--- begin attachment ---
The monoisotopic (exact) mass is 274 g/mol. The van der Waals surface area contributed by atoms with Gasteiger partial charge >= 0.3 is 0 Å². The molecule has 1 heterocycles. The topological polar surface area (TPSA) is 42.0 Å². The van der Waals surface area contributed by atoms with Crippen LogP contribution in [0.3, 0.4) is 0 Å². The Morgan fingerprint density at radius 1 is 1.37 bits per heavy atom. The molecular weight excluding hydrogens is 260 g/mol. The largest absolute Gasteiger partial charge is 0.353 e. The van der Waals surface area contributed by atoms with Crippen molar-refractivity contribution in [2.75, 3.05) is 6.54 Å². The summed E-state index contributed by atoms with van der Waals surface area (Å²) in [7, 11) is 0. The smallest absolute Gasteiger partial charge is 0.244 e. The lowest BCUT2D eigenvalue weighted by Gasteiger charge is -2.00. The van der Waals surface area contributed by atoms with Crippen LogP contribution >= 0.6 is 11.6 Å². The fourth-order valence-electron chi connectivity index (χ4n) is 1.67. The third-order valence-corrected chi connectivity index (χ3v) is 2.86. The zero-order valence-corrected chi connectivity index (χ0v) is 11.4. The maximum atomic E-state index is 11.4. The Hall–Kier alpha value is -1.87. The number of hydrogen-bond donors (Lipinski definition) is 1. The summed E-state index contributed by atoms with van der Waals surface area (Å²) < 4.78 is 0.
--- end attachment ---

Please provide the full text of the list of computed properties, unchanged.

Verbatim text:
The monoisotopic (exact) mass is 274 g/mol. The van der Waals surface area contributed by atoms with Gasteiger partial charge >= 0.3 is 0 Å². The molecule has 1 heterocycles. The topological polar surface area (TPSA) is 42.0 Å². The van der Waals surface area contributed by atoms with Crippen LogP contribution in [0.3, 0.4) is 0 Å². The Morgan fingerprint density at radius 1 is 1.37 bits per heavy atom. The molecular weight excluding hydrogens is 260 g/mol. The largest absolute Gasteiger partial charge is 0.353 e. The van der Waals surface area contributed by atoms with Crippen molar-refractivity contribution in [2.75, 3.05) is 6.54 Å². The summed E-state index contributed by atoms with van der Waals surface area (Å²) in [7, 11) is 0. The smallest absolute Gasteiger partial charge is 0.244 e. The lowest BCUT2D eigenvalue weighted by Gasteiger charge is -2.00. The van der Waals surface area contributed by atoms with Crippen LogP contribution >= 0.6 is 11.6 Å². The fourth-order valence-electron chi connectivity index (χ4n) is 1.67. The third-order valence-corrected chi connectivity index (χ3v) is 2.86. The zero-order valence-corrected chi connectivity index (χ0v) is 11.4. The maximum atomic E-state index is 11.4. The Hall–Kier alpha value is -1.87. The number of hydrogen-bond donors (Lipinski definition) is 1. The summed E-state index contributed by atoms with van der Waals surface area (Å²) < 4.78 is 0.